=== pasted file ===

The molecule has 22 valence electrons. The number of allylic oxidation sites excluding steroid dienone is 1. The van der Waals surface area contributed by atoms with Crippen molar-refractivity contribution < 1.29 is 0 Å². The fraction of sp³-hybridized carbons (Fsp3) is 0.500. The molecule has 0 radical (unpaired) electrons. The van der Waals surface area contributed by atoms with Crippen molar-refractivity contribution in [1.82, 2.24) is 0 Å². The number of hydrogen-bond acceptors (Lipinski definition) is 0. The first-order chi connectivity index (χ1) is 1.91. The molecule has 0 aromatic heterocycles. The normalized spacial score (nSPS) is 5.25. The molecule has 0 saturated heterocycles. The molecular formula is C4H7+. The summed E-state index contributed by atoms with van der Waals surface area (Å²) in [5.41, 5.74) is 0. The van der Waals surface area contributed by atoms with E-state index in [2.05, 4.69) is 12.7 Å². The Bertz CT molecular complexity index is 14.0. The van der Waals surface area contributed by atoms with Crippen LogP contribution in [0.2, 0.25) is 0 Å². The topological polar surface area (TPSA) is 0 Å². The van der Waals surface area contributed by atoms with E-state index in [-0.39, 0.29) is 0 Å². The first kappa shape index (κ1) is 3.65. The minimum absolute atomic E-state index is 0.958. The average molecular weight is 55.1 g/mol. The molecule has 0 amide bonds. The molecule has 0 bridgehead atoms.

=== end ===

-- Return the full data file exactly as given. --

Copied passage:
The molecule has 22 valence electrons. The number of allylic oxidation sites excluding steroid dienone is 1. The van der Waals surface area contributed by atoms with Crippen molar-refractivity contribution < 1.29 is 0 Å². The fraction of sp³-hybridized carbons (Fsp3) is 0.500. The molecule has 0 radical (unpaired) electrons. The van der Waals surface area contributed by atoms with Crippen molar-refractivity contribution in [1.82, 2.24) is 0 Å². The number of hydrogen-bond acceptors (Lipinski definition) is 0. The first-order chi connectivity index (χ1) is 1.91. The molecule has 0 aromatic heterocycles. The normalized spacial score (nSPS) is 5.25. The molecule has 0 saturated heterocycles. The molecular formula is C4H7+. The summed E-state index contributed by atoms with van der Waals surface area (Å²) in [5.41, 5.74) is 0. The van der Waals surface area contributed by atoms with E-state index in [2.05, 4.69) is 12.7 Å². The Bertz CT molecular complexity index is 14.0. The van der Waals surface area contributed by atoms with Crippen LogP contribution in [0.2, 0.25) is 0 Å². The topological polar surface area (TPSA) is 0 Å². The van der Waals surface area contributed by atoms with E-state index in [-0.39, 0.29) is 0 Å². The first kappa shape index (κ1) is 3.65. The minimum absolute atomic E-state index is 0.958. The average molecular weight is 55.1 g/mol. The molecule has 0 amide bonds. The molecule has 0 bridgehead atoms.